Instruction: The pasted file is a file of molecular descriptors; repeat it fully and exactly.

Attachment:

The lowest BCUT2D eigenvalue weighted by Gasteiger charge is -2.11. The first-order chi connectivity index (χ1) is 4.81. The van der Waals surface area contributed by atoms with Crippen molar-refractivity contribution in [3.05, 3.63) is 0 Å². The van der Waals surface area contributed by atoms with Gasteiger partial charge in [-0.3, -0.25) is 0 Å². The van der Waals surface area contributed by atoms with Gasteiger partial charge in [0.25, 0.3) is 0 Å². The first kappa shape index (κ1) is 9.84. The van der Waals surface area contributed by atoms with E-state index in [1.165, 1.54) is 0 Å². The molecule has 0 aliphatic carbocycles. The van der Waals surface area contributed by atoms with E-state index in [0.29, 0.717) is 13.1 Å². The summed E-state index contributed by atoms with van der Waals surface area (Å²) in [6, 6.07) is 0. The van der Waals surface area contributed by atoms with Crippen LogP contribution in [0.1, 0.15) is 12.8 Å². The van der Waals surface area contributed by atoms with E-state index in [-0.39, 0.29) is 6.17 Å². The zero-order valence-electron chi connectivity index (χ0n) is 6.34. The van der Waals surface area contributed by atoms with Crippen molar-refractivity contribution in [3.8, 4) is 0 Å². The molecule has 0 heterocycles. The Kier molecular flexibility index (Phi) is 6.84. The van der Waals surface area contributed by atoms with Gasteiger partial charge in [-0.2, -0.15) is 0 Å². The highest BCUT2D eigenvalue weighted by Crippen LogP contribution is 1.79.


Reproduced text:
The lowest BCUT2D eigenvalue weighted by Gasteiger charge is -2.11. The first-order chi connectivity index (χ1) is 4.81. The van der Waals surface area contributed by atoms with Crippen molar-refractivity contribution in [3.05, 3.63) is 0 Å². The van der Waals surface area contributed by atoms with Gasteiger partial charge in [-0.3, -0.25) is 0 Å². The van der Waals surface area contributed by atoms with Gasteiger partial charge in [0.25, 0.3) is 0 Å². The first kappa shape index (κ1) is 9.84. The van der Waals surface area contributed by atoms with E-state index in [1.165, 1.54) is 0 Å². The molecule has 0 aliphatic carbocycles. The van der Waals surface area contributed by atoms with E-state index in [0.29, 0.717) is 13.1 Å². The summed E-state index contributed by atoms with van der Waals surface area (Å²) in [6, 6.07) is 0. The van der Waals surface area contributed by atoms with Crippen LogP contribution in [0.1, 0.15) is 12.8 Å². The van der Waals surface area contributed by atoms with E-state index in [-0.39, 0.29) is 6.17 Å². The zero-order valence-electron chi connectivity index (χ0n) is 6.34. The van der Waals surface area contributed by atoms with Crippen molar-refractivity contribution in [3.8, 4) is 0 Å². The molecule has 0 heterocycles. The Kier molecular flexibility index (Phi) is 6.84. The van der Waals surface area contributed by atoms with Gasteiger partial charge in [-0.2, -0.15) is 0 Å². The highest BCUT2D eigenvalue weighted by Crippen LogP contribution is 1.79.